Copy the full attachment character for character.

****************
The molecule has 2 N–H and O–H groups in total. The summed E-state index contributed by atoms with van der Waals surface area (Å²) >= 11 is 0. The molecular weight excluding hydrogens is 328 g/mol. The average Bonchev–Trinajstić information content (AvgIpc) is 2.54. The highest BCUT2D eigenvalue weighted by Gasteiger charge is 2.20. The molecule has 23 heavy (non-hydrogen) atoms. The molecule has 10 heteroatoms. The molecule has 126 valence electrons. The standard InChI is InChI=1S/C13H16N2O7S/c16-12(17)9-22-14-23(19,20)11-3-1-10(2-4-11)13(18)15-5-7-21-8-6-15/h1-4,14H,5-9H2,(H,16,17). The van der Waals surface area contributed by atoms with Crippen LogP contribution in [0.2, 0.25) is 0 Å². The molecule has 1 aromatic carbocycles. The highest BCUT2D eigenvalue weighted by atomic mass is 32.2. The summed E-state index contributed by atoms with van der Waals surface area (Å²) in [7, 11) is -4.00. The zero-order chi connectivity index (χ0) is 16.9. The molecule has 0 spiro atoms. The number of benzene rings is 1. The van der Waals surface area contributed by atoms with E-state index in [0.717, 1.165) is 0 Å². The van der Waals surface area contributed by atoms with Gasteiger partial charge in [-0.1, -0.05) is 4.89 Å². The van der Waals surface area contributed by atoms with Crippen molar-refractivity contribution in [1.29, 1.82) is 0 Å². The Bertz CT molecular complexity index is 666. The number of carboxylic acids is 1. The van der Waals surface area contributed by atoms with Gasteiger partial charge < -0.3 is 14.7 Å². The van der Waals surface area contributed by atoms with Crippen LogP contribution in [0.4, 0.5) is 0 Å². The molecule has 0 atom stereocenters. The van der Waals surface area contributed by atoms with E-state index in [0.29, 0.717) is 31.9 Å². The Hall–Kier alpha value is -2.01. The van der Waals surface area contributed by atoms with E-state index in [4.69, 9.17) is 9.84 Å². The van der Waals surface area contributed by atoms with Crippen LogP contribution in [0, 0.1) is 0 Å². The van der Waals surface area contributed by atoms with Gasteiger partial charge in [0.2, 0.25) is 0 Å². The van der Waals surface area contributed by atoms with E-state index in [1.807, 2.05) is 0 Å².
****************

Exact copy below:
The molecule has 2 N–H and O–H groups in total. The summed E-state index contributed by atoms with van der Waals surface area (Å²) >= 11 is 0. The molecular weight excluding hydrogens is 328 g/mol. The average Bonchev–Trinajstić information content (AvgIpc) is 2.54. The highest BCUT2D eigenvalue weighted by Gasteiger charge is 2.20. The molecule has 23 heavy (non-hydrogen) atoms. The molecule has 10 heteroatoms. The molecule has 126 valence electrons. The standard InChI is InChI=1S/C13H16N2O7S/c16-12(17)9-22-14-23(19,20)11-3-1-10(2-4-11)13(18)15-5-7-21-8-6-15/h1-4,14H,5-9H2,(H,16,17). The van der Waals surface area contributed by atoms with Crippen LogP contribution in [0.2, 0.25) is 0 Å². The molecule has 1 aromatic carbocycles. The highest BCUT2D eigenvalue weighted by atomic mass is 32.2. The summed E-state index contributed by atoms with van der Waals surface area (Å²) in [7, 11) is -4.00. The zero-order chi connectivity index (χ0) is 16.9. The molecule has 0 spiro atoms. The number of benzene rings is 1. The van der Waals surface area contributed by atoms with E-state index in [0.717, 1.165) is 0 Å². The van der Waals surface area contributed by atoms with Gasteiger partial charge in [-0.1, -0.05) is 4.89 Å². The van der Waals surface area contributed by atoms with Crippen molar-refractivity contribution in [1.29, 1.82) is 0 Å². The Bertz CT molecular complexity index is 666. The number of carboxylic acids is 1. The van der Waals surface area contributed by atoms with Gasteiger partial charge < -0.3 is 14.7 Å². The van der Waals surface area contributed by atoms with Crippen LogP contribution in [0.4, 0.5) is 0 Å². The molecule has 0 atom stereocenters. The van der Waals surface area contributed by atoms with E-state index in [0.29, 0.717) is 31.9 Å². The Hall–Kier alpha value is -2.01. The van der Waals surface area contributed by atoms with E-state index in [4.69, 9.17) is 9.84 Å². The van der Waals surface area contributed by atoms with Crippen LogP contribution in [0, 0.1) is 0 Å². The van der Waals surface area contributed by atoms with Gasteiger partial charge in [0.2, 0.25) is 0 Å². The van der Waals surface area contributed by atoms with E-state index in [1.807, 2.05) is 0 Å².